CHANL is thrilled to offer powder and thin film x-ray diffraction with a new Rigaku SmartLab X-ray diffractometer (XRD). This system is capable of grazing angle measurements for measuring diffraction from thin films and possesses an in-plane diffraction arm for measuring crystalline planes perpendicular to the sample surface. Samples with periodicity on length scales up to 100 nm can be characterized with the SAXS unit, and micro area measurements with spot sizes as small as 100 μm are also possible. Rocking curves, pole figures, and reflectivity measurements are all available with this system, which is also equipped with a HyPix-3000 2D detector. A number of sample stages allowing for sample heating and cooling (-100ºC to 1,000ºC) and environmental control (inert atmosphere, vacuum, reactive gas) are available for interesting in situ measurements. The SmartLab Guidance software makes these measurements easy to implement as it guides users to install the correct optical components, and walks them through the appropriate alignments before measurements begin. Powerful analysis software includes access to the ICDD PDF2 database, allows for Rietveld whole pattern fitting, and 2D pattern analysis.
If you would like additional information about this tool, please email Carrie Donley (firstname.lastname@example.org).
Malvern PANalytical and the RTNN hosted a “Non-ambient X-ray Diffraction (XRD)” workshop at NC State November 8-9. The event brought together 48 attendees from 17 different universities and organizations to explore the research potential of non-ambient diffraction and practical advice for collecting accurate and useful data. On the evening of November 8, attendees learned more about on-going research during a poster session.
The picture shows Dr. Tom Blanton, the executive director of International Centre for Diffraction Data (ICDD), presenting his work on ‘Materials Characterization using the ICDD PDF-4+’.
Non-ambient X-ray diffraction is a useful tool for determining phase stability, studying phase transformations, and following reaction pathways and kinetics. Practical examples include in-situ battery analysis for developing new cathode materials, understanding pharmaceutical stability with temperature and humidity, quantifying growth kinetics of nanocrystalline systems, and many more. New non-ambient chambers, faster instruments, and automatic data processing make non-ambient diffraction an ever-increasingly powerful technique. However, there are issues that can trip up the unwary, such as thermal gradients, unwanted reactions, systematic errors, etc. This symposium will feature lectures by leading researchers developing and using non-ambient diffraction on laboratory instruments, synchrotrons, and neutron beamlines. Lectures will focus on the research potential of non-ambient diffraction and practical advice for collecting accurate and useful data.
Attendees are encouraged to present a poster on their work related to this symposium. Speakers will judge the posters and prizes will be awarded to the top 3.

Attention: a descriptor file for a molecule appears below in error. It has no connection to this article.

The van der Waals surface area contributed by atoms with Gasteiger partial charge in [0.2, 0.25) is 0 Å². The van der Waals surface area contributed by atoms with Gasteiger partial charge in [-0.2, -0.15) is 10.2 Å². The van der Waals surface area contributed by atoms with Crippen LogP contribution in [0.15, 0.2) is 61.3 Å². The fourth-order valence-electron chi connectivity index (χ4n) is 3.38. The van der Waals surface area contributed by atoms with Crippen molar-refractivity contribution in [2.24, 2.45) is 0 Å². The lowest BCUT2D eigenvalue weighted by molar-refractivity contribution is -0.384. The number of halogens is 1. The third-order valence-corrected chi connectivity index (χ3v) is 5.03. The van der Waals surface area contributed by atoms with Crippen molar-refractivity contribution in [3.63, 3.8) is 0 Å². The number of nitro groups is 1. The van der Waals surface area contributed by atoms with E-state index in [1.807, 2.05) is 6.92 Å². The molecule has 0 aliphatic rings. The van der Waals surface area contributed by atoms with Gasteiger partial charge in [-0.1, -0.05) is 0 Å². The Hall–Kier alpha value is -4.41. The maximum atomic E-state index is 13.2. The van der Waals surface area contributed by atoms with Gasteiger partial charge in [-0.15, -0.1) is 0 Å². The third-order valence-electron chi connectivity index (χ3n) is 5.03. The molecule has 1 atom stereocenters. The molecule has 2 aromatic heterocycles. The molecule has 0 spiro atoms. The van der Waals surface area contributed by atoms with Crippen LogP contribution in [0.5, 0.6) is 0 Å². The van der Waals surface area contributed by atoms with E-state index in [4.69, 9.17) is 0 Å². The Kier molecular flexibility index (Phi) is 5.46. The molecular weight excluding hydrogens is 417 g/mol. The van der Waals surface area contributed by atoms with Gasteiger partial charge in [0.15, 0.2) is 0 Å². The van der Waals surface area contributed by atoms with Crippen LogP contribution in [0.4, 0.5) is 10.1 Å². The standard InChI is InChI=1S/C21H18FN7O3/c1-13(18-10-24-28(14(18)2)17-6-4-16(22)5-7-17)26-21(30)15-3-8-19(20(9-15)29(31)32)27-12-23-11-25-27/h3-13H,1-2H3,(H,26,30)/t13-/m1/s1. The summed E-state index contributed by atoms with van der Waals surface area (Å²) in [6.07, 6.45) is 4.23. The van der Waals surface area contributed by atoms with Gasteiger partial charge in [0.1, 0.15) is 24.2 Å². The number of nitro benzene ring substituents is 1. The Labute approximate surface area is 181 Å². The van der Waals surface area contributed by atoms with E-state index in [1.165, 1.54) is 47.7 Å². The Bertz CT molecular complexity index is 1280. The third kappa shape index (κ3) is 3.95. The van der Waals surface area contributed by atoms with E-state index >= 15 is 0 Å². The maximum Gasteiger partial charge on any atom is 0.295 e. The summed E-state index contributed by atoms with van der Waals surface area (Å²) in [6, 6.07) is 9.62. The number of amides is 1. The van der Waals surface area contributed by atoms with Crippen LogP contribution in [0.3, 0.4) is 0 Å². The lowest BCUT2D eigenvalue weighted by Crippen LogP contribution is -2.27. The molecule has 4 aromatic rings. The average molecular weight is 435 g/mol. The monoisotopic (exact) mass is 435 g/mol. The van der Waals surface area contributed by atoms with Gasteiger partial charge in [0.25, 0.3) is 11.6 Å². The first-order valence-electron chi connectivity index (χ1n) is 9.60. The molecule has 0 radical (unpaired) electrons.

For more information and to register, please visit the event website.
NC State’s Analytical Instrumentation Facility (AIF) is giving a hands-on short course on X-ray Diffraction (XRD). This introductory course will cover basic principles of X-ray diffraction, operation of diffractometers in Bragg-Brentano geometry (that typically used for powders), and basic phase identification. It is meant for first-time XRD users and/or those interested in learning phase identification and pattern matching in HighScore software. The course will include a 1-hour theory component, 1-hour of phase identification training in the AIF Data Analysis center, and 1-3 hours of a practical component in the XRD lab (as needed). After completion of this course and the EH&S course on Analytical X-ray Safety, attendees will be able to independently operate a diffractometer in basic mode.
In order to facilitate authorization to use the equipment, participants are encouraged to take the Analytical X-ray Safety offered by EH&S (see details at here for this information and other requirements to gain future access to the instruments).
For more details and to register, please contact Dr. Ching-Chang Chung at his email email@example.com. Course limited to 10 people. Registration costs: $50 for academic, government, and non-profit participants; $350 for industry participants.
This Workshop will be mainly centered around specimen detector geometry and how the software gathers and interprets the data. This will be pertinent to EBSD and Transmission Kikuchi Diffraction (TKD) data collection. The workshop will be set up as a lecture followed by hands on data processing using Aztec with data that has been previously acquired. All current users of the EBSD system and those interested in learning more should attend. Please be prepared to ask questions and discuss any issues you are having.
Email Roberto Garcia (firstname.lastname@example.org) to reserve a spot. Seating is limited and is on a first come first served basis.
Registration costs: $50 for academic, government, and non-profit participants; $350 for industry participants.